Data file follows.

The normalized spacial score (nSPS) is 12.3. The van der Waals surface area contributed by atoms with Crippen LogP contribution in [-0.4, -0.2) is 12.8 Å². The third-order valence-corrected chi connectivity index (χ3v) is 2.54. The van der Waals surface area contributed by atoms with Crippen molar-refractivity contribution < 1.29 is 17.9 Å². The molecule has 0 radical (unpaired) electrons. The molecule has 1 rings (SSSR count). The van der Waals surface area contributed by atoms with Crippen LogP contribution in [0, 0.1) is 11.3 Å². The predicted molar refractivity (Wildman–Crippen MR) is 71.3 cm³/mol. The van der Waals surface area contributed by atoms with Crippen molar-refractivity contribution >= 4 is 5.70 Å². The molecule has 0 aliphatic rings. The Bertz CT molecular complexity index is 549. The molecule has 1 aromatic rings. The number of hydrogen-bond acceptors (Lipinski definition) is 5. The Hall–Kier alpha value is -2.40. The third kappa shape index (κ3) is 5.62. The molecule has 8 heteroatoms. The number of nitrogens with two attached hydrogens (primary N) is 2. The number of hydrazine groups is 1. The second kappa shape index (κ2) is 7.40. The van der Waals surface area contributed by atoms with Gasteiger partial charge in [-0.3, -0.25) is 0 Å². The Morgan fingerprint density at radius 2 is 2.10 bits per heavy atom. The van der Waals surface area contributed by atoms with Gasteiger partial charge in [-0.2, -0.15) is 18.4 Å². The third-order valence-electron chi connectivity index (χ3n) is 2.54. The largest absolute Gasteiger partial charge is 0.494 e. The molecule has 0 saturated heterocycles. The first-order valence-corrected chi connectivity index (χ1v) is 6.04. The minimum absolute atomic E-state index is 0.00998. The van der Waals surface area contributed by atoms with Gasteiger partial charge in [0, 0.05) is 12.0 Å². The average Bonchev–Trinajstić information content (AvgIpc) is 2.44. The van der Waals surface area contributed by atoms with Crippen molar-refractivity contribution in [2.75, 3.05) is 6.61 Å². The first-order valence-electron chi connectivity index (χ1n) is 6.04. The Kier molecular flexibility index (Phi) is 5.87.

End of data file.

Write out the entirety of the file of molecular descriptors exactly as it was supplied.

The normalized spacial score (nSPS) is 12.3. The van der Waals surface area contributed by atoms with Crippen LogP contribution in [-0.4, -0.2) is 12.8 Å². The third-order valence-corrected chi connectivity index (χ3v) is 2.54. The van der Waals surface area contributed by atoms with Crippen molar-refractivity contribution < 1.29 is 17.9 Å². The molecule has 0 radical (unpaired) electrons. The molecule has 1 rings (SSSR count). The van der Waals surface area contributed by atoms with Crippen LogP contribution in [0, 0.1) is 11.3 Å². The predicted molar refractivity (Wildman–Crippen MR) is 71.3 cm³/mol. The van der Waals surface area contributed by atoms with Crippen molar-refractivity contribution >= 4 is 5.70 Å². The molecule has 0 aliphatic rings. The Bertz CT molecular complexity index is 549. The molecule has 1 aromatic rings. The number of hydrogen-bond acceptors (Lipinski definition) is 5. The Hall–Kier alpha value is -2.40. The third kappa shape index (κ3) is 5.62. The molecule has 8 heteroatoms. The number of nitrogens with two attached hydrogens (primary N) is 2. The number of hydrazine groups is 1. The second kappa shape index (κ2) is 7.40. The van der Waals surface area contributed by atoms with Gasteiger partial charge in [-0.3, -0.25) is 0 Å². The Morgan fingerprint density at radius 2 is 2.10 bits per heavy atom. The van der Waals surface area contributed by atoms with Gasteiger partial charge in [-0.2, -0.15) is 18.4 Å². The third-order valence-electron chi connectivity index (χ3n) is 2.54. The largest absolute Gasteiger partial charge is 0.494 e. The molecule has 0 saturated heterocycles. The first-order valence-corrected chi connectivity index (χ1v) is 6.04. The minimum absolute atomic E-state index is 0.00998. The van der Waals surface area contributed by atoms with Gasteiger partial charge in [0, 0.05) is 12.0 Å². The average Bonchev–Trinajstić information content (AvgIpc) is 2.44. The van der Waals surface area contributed by atoms with Crippen molar-refractivity contribution in [2.75, 3.05) is 6.61 Å². The first-order valence-electron chi connectivity index (χ1n) is 6.04. The Kier molecular flexibility index (Phi) is 5.87.